Sin: Symptom of Separation. Hidden with Christ in God.
The Judeo-Christian creation story says that we were created in the very “image and likeness” of God: “Let us create humanity in our own image, in the likeness of ourselves” (Genesis 1:26). The true human identity must build on this foundational goodness, a true identity “hidden in the love and mercy of God,” as Thomas Merton once put it.  “Image” is our objective identity as children of God and “likeness” is our degree of personal appropriation of that very identity. We need both, although many Christians were not told about the first and gave exclusive emphasis to the second. Largely ineffective moralism has thus dominated most organized religion—without any grounding or power from core identity.
To become who we were created to be, we must each get our own “who” right! Who am I? Where do I objectively abide? Where do I come from? Is my DNA divine or not?
The great illusion that we must all overcome is that of separateness. Religion’s primary task is to communicate union, to reconnect people to their original identity “hidden with Christ in God” (Colossians 3:3). Throughout much of the Bible “sin” is perceived as an objective state and “sinners” as a class of people. God’s clear and specific job description is to undo separation: “My dear people, we are already the children of God; it is only what is in the future that has not yet been revealed, and then all we know is that we shall be like God” (1 John 3:2). Jesus is The Great Reconnector—by modeling his own objective connection with God and telling us to do the same.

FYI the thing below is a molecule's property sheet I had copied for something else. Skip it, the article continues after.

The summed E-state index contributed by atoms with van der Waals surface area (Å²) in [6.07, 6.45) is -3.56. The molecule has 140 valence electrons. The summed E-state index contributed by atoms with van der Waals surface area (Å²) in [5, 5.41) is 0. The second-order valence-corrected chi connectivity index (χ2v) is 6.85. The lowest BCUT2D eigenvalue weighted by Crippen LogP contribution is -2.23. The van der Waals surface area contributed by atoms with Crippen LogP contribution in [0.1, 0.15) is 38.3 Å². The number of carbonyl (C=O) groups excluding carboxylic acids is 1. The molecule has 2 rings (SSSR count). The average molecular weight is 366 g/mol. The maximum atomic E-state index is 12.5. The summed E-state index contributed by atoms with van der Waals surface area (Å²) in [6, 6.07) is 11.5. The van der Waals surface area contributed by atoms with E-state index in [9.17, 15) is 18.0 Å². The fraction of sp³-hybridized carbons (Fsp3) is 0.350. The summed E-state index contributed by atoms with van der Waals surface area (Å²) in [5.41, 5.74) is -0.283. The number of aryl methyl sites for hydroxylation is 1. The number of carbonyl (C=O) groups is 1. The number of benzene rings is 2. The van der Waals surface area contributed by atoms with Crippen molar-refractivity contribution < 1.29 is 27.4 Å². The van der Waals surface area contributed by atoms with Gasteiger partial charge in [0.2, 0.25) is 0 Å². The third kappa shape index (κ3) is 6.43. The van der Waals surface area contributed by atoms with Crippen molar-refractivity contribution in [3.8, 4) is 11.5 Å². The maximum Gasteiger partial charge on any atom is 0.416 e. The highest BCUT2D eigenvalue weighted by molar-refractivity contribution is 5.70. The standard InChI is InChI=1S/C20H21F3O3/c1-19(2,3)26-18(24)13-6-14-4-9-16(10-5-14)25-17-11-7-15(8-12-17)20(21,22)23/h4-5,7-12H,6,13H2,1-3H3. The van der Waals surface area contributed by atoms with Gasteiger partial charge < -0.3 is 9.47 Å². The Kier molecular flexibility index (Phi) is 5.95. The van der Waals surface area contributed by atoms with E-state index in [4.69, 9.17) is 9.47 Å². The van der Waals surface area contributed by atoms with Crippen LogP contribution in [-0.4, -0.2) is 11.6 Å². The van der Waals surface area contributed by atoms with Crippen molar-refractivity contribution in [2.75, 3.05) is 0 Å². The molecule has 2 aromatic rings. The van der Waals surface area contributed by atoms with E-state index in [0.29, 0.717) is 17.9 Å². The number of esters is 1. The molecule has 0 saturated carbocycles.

The word “sin” as we now use it is very problematic. It shames, but it does not enlighten or invite, which means it does not really help or change people except perhaps at the level of conformity. Most of us associate “sin” with personal naughty behaviors and individual moral unworthiness (i.e., as a personal fault more than a foundational illusion). I am not denying that if you have the foundational illusion, you will certainly operate in a very selfish and sinful way—because that small self is now all that you have!
What most people call “sin” is more the symptom of sin, not the delusional state itself! It is this common state of believed or chosen autonomy from God and others that must be addressed. Our primary and self-destructive illusion is that we are separate and alone. This is the true basis, motivation, and loneliness that leads to all “sin.”
~Adapted from Richard Rohr, Things Hidden: Scripture as Spirituality (Franciscan Media: 2008), 27-29
 Thomas Merton, New Seeds of Contemplation (Abbey of Gethsemane: 1961), 35.